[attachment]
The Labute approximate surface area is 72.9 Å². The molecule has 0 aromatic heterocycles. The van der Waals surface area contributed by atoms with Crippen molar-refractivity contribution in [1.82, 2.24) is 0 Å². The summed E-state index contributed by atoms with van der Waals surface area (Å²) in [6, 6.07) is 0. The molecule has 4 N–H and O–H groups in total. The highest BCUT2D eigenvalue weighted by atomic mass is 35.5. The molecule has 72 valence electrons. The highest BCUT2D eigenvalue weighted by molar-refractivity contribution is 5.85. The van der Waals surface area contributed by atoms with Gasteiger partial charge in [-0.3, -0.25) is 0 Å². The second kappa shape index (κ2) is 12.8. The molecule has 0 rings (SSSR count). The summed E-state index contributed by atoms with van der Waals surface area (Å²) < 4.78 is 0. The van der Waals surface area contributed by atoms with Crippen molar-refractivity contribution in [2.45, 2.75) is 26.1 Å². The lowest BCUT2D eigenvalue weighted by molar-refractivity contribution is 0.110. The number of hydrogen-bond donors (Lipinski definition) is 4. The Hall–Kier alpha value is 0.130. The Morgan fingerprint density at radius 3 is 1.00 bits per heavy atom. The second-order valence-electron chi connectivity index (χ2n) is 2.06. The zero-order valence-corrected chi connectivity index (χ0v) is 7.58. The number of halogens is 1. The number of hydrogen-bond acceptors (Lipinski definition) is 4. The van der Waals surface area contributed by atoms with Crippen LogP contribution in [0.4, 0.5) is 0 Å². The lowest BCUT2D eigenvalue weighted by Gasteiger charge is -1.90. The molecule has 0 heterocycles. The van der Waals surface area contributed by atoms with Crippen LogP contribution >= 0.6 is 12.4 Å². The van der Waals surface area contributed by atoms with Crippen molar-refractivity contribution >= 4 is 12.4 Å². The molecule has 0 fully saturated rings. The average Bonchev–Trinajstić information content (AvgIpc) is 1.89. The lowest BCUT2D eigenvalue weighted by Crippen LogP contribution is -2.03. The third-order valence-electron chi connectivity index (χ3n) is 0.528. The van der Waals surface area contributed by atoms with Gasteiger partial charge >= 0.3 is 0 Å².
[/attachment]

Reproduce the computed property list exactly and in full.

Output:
The Labute approximate surface area is 72.9 Å². The molecule has 0 aromatic heterocycles. The van der Waals surface area contributed by atoms with Crippen molar-refractivity contribution in [1.82, 2.24) is 0 Å². The summed E-state index contributed by atoms with van der Waals surface area (Å²) in [6, 6.07) is 0. The molecule has 4 N–H and O–H groups in total. The highest BCUT2D eigenvalue weighted by atomic mass is 35.5. The molecule has 72 valence electrons. The highest BCUT2D eigenvalue weighted by molar-refractivity contribution is 5.85. The van der Waals surface area contributed by atoms with Gasteiger partial charge in [-0.3, -0.25) is 0 Å². The second kappa shape index (κ2) is 12.8. The molecule has 0 rings (SSSR count). The summed E-state index contributed by atoms with van der Waals surface area (Å²) < 4.78 is 0. The van der Waals surface area contributed by atoms with Crippen molar-refractivity contribution in [2.45, 2.75) is 26.1 Å². The lowest BCUT2D eigenvalue weighted by molar-refractivity contribution is 0.110. The number of hydrogen-bond donors (Lipinski definition) is 4. The Hall–Kier alpha value is 0.130. The Morgan fingerprint density at radius 3 is 1.00 bits per heavy atom. The second-order valence-electron chi connectivity index (χ2n) is 2.06. The zero-order valence-corrected chi connectivity index (χ0v) is 7.58. The number of halogens is 1. The number of hydrogen-bond acceptors (Lipinski definition) is 4. The van der Waals surface area contributed by atoms with Crippen LogP contribution in [0.4, 0.5) is 0 Å². The lowest BCUT2D eigenvalue weighted by Gasteiger charge is -1.90. The molecule has 0 heterocycles. The van der Waals surface area contributed by atoms with Crippen LogP contribution >= 0.6 is 12.4 Å². The van der Waals surface area contributed by atoms with Crippen molar-refractivity contribution >= 4 is 12.4 Å². The molecule has 0 fully saturated rings. The average Bonchev–Trinajstić information content (AvgIpc) is 1.89. The lowest BCUT2D eigenvalue weighted by Crippen LogP contribution is -2.03. The third-order valence-electron chi connectivity index (χ3n) is 0.528. The van der Waals surface area contributed by atoms with Gasteiger partial charge >= 0.3 is 0 Å².